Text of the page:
The Spanish Word "cita"-- A Date or an Appointment

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Is it a Date or an Appointment?

A cita in Spanish can be a romantic date or something as mundane as an appointment with a dentist or your professor. Context is everything. If the people talking know enough about each others' lives, the differences will be clear so long as either no new events are happening of which some may be unaware (a new boyfriend or girlfriend) or so long as no deceit is involved.

So, the following question, overheard by someone outside the social circle of the person asking it of a third person may be ambiguous:

Tienes una cita esta tarde, ¿no? (You have a date/appointment this afternoon, don’t you?)

Of course, there are almost always non-verbal clues, like smiles, frowns, and so forth that might reveal whether it is a romantic date or just an appointment. Still, one could have a date with a boyfriend or girlfriend and be about to break up, so a frown on both people’s faces could be taken as a question about whether it was an appointment with a doctor or a tax accountant!

The verb citar can mean to cite (as in to quote) or to make an appointment:

El periodista citó algunos antecedents criminals del alcalde (The reporter cited some of the mayor’s past criminal deeds).

El professor me citó para las tres (The professor made me an appointment for three/told me to come see him at three).

Another word, compromiso, carries no chance of being interpreted as a romantic date. It is used for referring to professional appointments.

The word compromiso also can mean an obligation or commitment to perform certain duties, such as un compromiso para con nuestros clients (a commitment toward our customers). It is related to the verb comprometerse – which means to commit oneself to something or even to be compromised (morally, in a bad sense). Context is everything!

Another professional word for appointment is hora:

¿Puede Ud. darme hora mañana? (Can you give me an appointment for tomorrow/Do you have any openings tomorrow?)

Finally, the verb nombrar, to name, is used for making an official appointment – naming someone to some post in government. The noun is nombramiento; for example:

El nombramiento para Ministro de Asuntos Exteriores se hizo esta mañana (The appointment for Chief of Foreign Affairs was made this morning).

This post is part of the series: Spanish Usage

The articles in this series deal with various questions about the right choice of word or phrase when English may have one or two structures but Spanish has more. They often deal with prepositional issues.

  1. Spanish Usage Questions: “Above”
  2. Using “Actual” and “Actually” in Spanish
  3. A Problem Preposition: The Ways “About” is Expressed in Spanish
  4. The Many Spanish Faces of the English Verb “to Agree”
  5. Spanish Usage Questions: Ways to say “Again”
  6. Expressing the Many Meanings of After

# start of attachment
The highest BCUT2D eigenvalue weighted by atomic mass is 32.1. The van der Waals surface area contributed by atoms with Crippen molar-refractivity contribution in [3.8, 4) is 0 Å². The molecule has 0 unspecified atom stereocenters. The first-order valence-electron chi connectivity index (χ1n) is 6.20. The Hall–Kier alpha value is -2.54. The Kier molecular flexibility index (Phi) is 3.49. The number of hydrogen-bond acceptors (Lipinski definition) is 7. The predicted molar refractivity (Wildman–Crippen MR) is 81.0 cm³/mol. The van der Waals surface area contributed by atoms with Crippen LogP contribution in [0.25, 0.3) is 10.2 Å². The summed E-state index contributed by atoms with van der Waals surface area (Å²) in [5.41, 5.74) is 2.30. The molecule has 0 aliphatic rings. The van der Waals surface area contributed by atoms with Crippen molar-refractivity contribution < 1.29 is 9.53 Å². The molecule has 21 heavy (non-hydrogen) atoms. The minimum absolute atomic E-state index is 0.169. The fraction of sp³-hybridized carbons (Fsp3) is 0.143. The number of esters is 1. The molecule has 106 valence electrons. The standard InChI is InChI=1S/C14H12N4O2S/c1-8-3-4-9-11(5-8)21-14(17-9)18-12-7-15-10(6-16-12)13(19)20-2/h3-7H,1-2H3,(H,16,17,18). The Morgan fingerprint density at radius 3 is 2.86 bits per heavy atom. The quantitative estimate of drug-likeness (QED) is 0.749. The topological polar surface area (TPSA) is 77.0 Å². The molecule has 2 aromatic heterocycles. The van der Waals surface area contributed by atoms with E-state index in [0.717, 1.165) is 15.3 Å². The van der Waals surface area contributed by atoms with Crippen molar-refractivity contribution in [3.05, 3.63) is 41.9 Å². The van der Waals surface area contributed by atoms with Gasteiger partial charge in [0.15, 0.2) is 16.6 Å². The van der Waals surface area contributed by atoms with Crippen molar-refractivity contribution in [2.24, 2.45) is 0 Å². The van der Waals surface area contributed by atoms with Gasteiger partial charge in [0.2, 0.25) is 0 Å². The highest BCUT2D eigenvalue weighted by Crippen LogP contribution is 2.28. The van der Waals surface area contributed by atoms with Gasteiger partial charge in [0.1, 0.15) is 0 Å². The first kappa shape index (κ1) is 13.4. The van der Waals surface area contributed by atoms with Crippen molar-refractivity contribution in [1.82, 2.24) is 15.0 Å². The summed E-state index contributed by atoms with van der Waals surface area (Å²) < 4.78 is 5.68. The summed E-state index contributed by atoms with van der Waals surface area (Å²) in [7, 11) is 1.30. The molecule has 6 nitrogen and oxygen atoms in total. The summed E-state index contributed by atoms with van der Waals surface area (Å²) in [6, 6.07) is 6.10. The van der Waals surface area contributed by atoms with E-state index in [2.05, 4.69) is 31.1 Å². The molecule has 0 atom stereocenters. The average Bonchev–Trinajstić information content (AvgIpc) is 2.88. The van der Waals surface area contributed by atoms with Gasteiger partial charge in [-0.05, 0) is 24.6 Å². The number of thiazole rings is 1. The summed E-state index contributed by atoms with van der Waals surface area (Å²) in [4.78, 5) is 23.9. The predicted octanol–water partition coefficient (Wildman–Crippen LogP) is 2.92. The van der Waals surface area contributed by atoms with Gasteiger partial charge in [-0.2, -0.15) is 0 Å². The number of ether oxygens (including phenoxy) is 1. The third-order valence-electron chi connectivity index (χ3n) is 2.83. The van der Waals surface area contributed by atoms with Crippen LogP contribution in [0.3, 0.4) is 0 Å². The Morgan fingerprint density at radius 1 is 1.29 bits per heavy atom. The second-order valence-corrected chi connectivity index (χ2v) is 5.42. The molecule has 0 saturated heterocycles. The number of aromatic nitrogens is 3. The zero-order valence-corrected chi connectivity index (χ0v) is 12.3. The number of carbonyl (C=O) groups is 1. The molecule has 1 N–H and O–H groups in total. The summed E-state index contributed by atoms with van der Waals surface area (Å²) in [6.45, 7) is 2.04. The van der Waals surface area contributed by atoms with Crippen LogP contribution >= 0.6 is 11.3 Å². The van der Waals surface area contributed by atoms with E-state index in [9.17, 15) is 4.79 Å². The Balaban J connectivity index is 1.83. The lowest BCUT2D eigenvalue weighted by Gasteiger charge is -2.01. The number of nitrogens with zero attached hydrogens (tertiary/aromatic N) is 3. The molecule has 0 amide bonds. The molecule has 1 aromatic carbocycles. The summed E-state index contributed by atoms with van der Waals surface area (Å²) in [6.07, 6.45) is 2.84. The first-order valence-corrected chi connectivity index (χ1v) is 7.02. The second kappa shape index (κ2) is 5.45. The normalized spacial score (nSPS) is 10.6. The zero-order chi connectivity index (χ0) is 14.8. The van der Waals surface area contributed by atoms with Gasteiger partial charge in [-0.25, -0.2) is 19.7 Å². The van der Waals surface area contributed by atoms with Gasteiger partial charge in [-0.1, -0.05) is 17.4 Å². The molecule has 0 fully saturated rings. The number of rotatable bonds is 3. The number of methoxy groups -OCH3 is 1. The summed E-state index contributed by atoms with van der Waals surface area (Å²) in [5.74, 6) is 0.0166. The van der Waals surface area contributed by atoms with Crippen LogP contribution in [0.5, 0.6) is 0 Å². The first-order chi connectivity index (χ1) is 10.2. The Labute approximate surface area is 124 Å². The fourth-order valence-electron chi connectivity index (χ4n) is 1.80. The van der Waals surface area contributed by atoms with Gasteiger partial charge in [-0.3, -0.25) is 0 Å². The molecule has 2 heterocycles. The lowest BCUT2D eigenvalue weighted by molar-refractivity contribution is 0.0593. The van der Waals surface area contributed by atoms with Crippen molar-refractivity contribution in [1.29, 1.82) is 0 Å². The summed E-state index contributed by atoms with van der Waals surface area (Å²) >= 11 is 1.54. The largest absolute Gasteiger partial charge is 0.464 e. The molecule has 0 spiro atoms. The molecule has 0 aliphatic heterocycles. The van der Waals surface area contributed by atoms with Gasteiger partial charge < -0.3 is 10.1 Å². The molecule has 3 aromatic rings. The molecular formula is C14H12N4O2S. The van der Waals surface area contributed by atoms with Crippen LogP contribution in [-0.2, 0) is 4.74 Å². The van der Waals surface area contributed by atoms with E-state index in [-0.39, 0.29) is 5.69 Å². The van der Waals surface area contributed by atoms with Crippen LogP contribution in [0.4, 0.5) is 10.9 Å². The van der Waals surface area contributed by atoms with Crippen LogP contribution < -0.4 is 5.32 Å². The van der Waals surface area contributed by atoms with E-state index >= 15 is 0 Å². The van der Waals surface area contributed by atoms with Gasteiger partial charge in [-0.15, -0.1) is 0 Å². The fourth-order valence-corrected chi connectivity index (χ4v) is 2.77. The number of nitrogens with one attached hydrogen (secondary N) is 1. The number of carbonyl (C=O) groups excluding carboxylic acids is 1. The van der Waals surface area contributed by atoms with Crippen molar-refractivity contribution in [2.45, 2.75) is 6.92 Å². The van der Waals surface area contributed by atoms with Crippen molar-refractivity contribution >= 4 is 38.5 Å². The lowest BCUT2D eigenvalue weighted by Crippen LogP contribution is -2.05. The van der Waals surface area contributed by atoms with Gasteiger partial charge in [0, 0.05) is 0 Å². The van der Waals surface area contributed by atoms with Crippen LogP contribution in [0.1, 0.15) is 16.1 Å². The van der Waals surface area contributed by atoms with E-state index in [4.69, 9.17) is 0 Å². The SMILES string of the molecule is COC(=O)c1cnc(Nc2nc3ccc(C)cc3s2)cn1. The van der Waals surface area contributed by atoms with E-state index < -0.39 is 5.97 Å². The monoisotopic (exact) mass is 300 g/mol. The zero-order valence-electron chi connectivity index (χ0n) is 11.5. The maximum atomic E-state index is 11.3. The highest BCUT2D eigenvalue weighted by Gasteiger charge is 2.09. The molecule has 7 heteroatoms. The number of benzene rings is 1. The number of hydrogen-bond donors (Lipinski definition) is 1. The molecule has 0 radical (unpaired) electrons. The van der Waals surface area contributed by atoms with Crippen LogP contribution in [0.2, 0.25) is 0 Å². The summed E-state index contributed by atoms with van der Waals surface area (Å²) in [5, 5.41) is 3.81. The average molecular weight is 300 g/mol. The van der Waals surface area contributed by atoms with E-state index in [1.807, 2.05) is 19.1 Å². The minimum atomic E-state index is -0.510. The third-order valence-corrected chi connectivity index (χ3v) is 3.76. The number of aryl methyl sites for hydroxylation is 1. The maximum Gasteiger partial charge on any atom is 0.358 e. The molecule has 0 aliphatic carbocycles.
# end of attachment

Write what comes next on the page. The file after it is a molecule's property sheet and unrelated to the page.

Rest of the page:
7. Spanish Usage Questions: How to Say “Ahead”
  8. Spanish Usage Questions: “Anyone” and “Anybody”
  9. Using “Anyway…” in Spanish
  10. Let’s Learn About How to Talk About Appointments & Dating
  11. What Do You Use for “Around” in Spanish
  12. The Spanish Verbs Meaning “to Ask” are Many!
  13. Beware of False Cognates! How to Express “Attend,” “Assist,” and “Help”
  14. Are You “Cool” or “Cold”? Explore the Nuances in Spanish
  15. The Difference Between “Why” and “Because” in Spanish
  16. The Temporal and Spacial Meanings of “Before”: How to Get it Right in Spanish
  17. Don’t Be Left in the Dust! Learn to Express the Meanings of “Behind” in Spanish
  18. Get the Low Down on the Preposition “Below” and Say it Right in Spanish!
  19. Understand Saying “Help” in Spanish
  20. Translating “Beside” & “Besides” into Spanish: Interesting Solutions!
  21. Not all Meanings of “But” Are Equal!
  22. Expressing the Various Meanings of the Preposition “By” in Spanish
  23. What Can the English Word “Can” Mean and How to Get it Right in Spanish
  24. Spanish Usage Questions: “Corner”
  25. The Word “Country” in Spanish
  26. The Various Meanings of “Outweigh” in English and How to Express Them in Spanish
  27. Expressing the Idea of “Ownership” in Spanish
  28. How to Express “Time & Distance” in Spanish
  29. Treat, Try, Attempt, Deal with… In Spanish, You Probably Need “Tratar”
  30. Spanish Usage Questions: “Having Fun”
  31. Even a Word Like “Even” Has Many Counterparts in Spanish
  32. Don’t Go Wrong When You Look for Ways to Express “to fail”
  33. Do You Mean “Fair” Weather, a “Fair” Game or a “Fair” Complexion? Learn How to Say Them in Spanish!
  34. Love, Desire and Wanting – Spanish Style!
  35. Discover the Right Spanish Verbs for Taking, Holding, Grabbing… and More
  36. You Have Nothing to Fear Except Not Knowing How to Say “Fear” in Spanish!
  37. Spanish Equivalents of the Common English Word “Find”
  38. Discover the Various Meanings of “Middle” and How to Say Them in Spanish
  39. Not All Spanish Words Meaning “Worker” Are Created Equal